Papillary microcarcinomas of the thyroid gland and immunohistochemical analysis of expression of p53 protein in papillary microcarcinomasReport as inadecuate




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Journal of Translational Medicine

, 4:28

First Online: 05 July 2006Received: 02 March 2006Accepted: 05 July 2006DOI: 10.1186-1479-5876-4-28

Cite this article as: Corapcioglu, D., Sak, S.D., Delibasi, T. et al. J Transl Med 2006 4: 28. doi:10.1186-1479-5876-4-28

Abstract

BackgroundThyroid papillary microcarcinoma TPM is defined according to WHO criteria as a thyroid tumor smaller than 1–1.5 cm. TPMs are encountered in 0.5–35.6 % of autopsies or surgical specimens where carcinoma had been unsuspected. The purpose of the present study was to evaluate patients who had TPMs in terms of clinical findings, histopathological features and immunohistochemical evidence of expression of the tumor suppressor gene p53.

MethodsA total of 44 patients with TPMs less than 1.0 cm in diameter were included in the study. The patients were evaluated clinically and the tumors were evaluated in terms of their histopathological and immunohistochemical features, including expression of p53.

ResultsThe female-male ratio was 2.8-1, and the median age at time of diagnosis was 49 years range 20–71 years. The maximum diameter of the smallest focus was 0.1 mm, and that of the largest was 10 mm microscopically. The mean diameter of all tumors was 5.7 mm. There was no correlation between tumor size and age or gender. Of the TPMs, 72 % were found in the right lobe, 24 % in the left lobe and 4 % in the isthmus. Fine-needle aspiration biopsy provided the diagnosis of TPM in only 43.2 % of the patients. All patients were treated with surgery, with 20 undergoing conservative surgery, i.e. lobectomy or isthmusectomy, and 24 undergoing total thyroidectomy. Frozen section provided the diagnosis of TPM in only 56.8 % of the patients. We found lymphocytic thyroiditis in 13.6% of patients, follicular variants in 11.9%, capsular invasion in 26.8%, lymph node involvement in 11.9%, soft tissue metastases in the neck in 12.1% and multifocality in 31.7 %, and none of these were related to age or gender p > 0.05. No distant metastases were observed during approximately 10 years of follow up. We found p53 positivity in 34.5 % of TPM tumors. However, p53 expression was not statistically related to age or gender.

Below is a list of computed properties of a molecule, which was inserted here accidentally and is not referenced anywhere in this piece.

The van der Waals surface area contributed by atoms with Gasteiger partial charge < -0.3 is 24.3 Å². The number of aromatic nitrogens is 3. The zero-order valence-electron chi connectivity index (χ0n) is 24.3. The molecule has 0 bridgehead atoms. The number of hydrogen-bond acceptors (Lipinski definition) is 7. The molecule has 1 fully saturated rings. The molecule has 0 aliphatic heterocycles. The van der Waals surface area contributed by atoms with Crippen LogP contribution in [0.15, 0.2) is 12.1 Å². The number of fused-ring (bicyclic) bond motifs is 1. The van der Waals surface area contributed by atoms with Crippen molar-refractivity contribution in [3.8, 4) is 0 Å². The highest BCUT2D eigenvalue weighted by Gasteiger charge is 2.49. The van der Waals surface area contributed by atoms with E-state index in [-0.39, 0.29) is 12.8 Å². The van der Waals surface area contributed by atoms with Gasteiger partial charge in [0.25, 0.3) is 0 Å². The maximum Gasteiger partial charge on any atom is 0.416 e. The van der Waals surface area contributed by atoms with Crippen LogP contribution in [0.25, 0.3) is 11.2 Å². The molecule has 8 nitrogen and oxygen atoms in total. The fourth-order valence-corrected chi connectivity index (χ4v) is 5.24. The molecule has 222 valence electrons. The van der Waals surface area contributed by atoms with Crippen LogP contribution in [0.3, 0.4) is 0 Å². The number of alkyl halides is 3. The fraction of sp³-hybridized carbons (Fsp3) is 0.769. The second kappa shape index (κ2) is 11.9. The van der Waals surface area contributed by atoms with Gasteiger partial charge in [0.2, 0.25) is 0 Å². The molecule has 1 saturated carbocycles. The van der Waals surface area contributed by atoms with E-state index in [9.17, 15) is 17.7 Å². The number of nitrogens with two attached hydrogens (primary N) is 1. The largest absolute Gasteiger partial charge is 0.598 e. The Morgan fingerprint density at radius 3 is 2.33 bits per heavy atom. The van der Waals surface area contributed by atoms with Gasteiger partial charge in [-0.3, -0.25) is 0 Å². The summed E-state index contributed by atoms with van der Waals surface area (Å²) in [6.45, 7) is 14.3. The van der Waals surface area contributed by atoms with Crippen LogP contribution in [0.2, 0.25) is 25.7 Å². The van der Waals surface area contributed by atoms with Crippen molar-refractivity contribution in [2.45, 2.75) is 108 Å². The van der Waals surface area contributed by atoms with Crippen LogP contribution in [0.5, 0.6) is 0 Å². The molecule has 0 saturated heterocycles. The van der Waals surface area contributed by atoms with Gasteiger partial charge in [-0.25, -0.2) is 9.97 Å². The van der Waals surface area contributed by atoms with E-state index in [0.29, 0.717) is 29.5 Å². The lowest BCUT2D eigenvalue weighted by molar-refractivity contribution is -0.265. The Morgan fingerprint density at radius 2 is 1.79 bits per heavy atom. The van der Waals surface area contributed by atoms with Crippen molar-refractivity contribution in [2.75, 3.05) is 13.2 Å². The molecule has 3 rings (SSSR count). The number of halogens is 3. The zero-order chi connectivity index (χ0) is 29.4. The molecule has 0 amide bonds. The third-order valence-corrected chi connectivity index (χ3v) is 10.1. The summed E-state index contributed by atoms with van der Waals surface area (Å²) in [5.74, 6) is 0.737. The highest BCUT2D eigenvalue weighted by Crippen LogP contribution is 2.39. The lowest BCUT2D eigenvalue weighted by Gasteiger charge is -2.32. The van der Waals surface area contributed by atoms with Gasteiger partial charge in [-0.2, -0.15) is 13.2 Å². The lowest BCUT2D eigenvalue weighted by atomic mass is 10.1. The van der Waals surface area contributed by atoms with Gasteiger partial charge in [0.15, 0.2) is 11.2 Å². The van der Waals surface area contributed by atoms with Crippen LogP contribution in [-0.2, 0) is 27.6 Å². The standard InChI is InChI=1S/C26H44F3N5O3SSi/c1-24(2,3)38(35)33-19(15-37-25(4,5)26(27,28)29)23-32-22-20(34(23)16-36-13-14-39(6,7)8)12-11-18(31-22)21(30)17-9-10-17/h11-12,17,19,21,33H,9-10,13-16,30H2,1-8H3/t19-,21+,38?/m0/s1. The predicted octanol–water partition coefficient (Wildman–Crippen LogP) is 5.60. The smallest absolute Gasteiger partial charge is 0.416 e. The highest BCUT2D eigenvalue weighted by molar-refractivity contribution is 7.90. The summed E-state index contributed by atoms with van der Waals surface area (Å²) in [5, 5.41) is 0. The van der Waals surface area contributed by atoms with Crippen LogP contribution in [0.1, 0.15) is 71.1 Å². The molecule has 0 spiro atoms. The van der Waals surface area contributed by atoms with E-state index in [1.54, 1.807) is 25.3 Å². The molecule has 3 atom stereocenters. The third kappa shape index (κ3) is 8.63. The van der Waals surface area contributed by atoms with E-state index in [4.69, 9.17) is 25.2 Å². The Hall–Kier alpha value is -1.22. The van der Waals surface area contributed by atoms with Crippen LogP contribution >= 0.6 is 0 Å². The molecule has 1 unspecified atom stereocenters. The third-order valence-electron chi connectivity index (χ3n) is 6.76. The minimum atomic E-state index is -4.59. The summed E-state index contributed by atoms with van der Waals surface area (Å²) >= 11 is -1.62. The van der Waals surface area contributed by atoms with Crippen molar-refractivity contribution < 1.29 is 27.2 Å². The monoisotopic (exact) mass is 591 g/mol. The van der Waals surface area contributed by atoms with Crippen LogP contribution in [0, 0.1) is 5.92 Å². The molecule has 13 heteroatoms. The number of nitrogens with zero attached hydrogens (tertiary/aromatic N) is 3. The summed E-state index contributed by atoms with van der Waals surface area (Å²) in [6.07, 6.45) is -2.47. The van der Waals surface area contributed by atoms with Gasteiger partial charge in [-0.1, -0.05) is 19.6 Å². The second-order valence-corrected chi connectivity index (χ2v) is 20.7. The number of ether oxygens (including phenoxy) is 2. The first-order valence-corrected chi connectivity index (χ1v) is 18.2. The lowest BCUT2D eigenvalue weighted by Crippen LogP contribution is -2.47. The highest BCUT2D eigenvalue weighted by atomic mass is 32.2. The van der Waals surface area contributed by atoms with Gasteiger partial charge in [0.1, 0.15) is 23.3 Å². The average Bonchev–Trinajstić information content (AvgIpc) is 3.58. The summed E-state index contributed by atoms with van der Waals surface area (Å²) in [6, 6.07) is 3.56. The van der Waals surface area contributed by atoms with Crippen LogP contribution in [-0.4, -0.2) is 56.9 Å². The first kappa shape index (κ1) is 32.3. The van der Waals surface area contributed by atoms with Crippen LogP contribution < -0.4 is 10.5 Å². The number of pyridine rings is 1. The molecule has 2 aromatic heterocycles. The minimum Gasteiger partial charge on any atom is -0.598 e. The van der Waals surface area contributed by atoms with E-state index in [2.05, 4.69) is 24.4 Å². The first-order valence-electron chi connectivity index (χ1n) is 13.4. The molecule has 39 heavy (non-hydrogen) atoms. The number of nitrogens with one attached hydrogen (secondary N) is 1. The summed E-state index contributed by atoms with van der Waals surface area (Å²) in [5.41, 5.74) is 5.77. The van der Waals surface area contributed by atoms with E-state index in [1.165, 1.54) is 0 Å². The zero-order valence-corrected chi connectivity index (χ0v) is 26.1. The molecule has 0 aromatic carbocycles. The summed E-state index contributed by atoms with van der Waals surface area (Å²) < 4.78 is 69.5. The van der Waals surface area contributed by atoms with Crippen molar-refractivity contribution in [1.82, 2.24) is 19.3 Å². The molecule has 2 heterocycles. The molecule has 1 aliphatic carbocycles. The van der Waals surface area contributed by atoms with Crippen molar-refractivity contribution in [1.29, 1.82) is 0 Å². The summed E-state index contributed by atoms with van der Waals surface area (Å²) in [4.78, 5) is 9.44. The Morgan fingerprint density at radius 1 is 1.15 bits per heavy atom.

ConclusionOur findings imply that TPMs may not be entirely innocent since they are associated with signs of poor prognosis such as capsular invasion, multifocal presentation, lymph node involvement and p53 positivity. Therefore, TPMs should be evaluated and followed like classical papillary cancers.

Demet Corapcioglu, Serpil D Sak, Tuncay Delibasi, Vedia Tonyukuk, Nuri Kamel, Ali R Uysal, Savas Kocak, Semih Aydintug and Gurbuz Erdogan contributed equally to this work.

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Author: Demet Corapcioglu - Serpil D Sak - Tuncay Delibasi - Vedia Tonyukuk - Nuri Kamel - Ali R Uysal - Savas Kocak - Semih Ayd

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